because they were avowedly useless extras, like the whole dinner

and the whole club. There was also a tradition that the soup

course should be light and unpretending--a sort of simple and

austere vigil for the feast of fish that was to come. The talk

was that strange, slight talk which governs the British Empire,

which governs it in secret, and yet would scarcely enlighten an

ordinary Englishman even if he could overhear it. Cabinet

ministers on both sides were alluded to by their Christian names

with a sort of bored benignity. The Radical Chancellor of the

Exchequer, whom the whole Tory party was supposed to be cursing

for his extortions, was praised for his minor poetry, or his saddle

in the hunting field. The Tory leader, whom all Liberals were

supposed to hate as a tyrant, was discussed and, on the whole,

praised--as a Liberal. It seemed somehow that politicians were

very important. And yet, anything seemed important about them

except their politics. Mr. Audley, the chairman, was an amiable,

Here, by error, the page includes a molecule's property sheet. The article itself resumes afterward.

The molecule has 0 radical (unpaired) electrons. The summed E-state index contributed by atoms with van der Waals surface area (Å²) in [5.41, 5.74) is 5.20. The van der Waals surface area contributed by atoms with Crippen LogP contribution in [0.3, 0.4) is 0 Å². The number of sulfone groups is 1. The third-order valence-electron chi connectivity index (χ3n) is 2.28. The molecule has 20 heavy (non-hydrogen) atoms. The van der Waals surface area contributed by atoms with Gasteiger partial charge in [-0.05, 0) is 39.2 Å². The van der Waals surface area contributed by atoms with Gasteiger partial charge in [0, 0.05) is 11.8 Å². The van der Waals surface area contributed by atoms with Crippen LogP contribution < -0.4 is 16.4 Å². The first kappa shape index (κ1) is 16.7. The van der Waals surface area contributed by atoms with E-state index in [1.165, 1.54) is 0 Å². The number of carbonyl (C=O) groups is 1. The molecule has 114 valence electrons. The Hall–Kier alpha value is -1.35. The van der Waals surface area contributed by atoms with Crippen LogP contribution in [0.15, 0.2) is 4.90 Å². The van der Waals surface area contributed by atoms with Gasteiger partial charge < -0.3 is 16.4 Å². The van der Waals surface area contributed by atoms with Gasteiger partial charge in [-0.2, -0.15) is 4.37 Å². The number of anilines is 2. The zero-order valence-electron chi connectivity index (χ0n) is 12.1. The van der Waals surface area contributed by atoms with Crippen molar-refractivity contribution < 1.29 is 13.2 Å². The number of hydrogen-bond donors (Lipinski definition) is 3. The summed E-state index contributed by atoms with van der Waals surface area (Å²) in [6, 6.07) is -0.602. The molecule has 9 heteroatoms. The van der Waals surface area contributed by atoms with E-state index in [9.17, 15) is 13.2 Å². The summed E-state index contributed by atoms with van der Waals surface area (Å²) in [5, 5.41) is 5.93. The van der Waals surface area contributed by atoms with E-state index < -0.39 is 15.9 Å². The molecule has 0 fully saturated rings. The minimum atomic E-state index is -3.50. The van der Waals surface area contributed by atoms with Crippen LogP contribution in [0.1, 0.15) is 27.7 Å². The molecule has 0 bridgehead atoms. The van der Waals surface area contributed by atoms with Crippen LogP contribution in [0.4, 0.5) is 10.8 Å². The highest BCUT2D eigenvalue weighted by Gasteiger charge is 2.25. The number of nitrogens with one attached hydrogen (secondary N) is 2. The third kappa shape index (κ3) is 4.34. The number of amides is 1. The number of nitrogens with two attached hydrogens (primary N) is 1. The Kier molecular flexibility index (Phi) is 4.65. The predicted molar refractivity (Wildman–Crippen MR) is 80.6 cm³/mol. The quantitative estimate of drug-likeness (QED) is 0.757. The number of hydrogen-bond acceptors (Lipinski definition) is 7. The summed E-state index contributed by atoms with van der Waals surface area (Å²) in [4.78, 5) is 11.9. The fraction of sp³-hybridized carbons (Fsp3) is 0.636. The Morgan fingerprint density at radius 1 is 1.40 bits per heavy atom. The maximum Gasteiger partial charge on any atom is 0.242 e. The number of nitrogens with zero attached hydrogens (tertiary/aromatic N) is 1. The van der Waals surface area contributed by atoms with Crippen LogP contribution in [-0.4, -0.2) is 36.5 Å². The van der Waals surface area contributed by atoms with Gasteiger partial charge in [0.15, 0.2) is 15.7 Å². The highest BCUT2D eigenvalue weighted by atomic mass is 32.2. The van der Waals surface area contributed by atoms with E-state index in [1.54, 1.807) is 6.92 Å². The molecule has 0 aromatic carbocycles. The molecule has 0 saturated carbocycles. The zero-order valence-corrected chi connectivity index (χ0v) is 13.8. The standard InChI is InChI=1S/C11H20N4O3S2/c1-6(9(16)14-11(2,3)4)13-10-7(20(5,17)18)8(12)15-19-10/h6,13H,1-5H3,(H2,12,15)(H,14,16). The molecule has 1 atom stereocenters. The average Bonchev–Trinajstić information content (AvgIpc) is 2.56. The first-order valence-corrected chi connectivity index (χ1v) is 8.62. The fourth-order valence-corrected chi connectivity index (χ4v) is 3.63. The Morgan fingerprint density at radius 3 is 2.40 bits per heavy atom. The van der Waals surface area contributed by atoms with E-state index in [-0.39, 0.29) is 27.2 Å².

elderly man who still wore Gladstone collars; he was a kind of

symbol of all that phantasmal and yet fixed society. He had never

done anything--not even anything wrong. He was not fast; he was

not even particularly rich. He was simply in the thing; and there

was an end of it. No party could ignore him, and if he had wished

to be in the Cabinet he certainly would have been put there. The

Duke of Chester, the vice-president, was a young and rising

politician. That is to say, he was a pleasant youth, with flat,

fair hair and a freckled face, with moderate intelligence and

enormous estates. In public his appearances were always

successful and his principle was simple enough. When he thought

of a joke he made it, and was called brilliant. When he could not

think of a joke he said that this was no time for trifling, and

was called able. In private, in a club of his own class, he was

simply quite pleasantly frank and silly, like a schoolboy. Mr.

Audley, never having been in politics, treated them a little more

seriously. Sometimes he even embarrassed the company by phrases

suggesting that there was some difference between a Liberal and a

Conservative. He himself was a Conservative, even in private

life. He had a roll of grey hair over the back of his collar,

like certain old-fashioned statesmen, and seen from behind he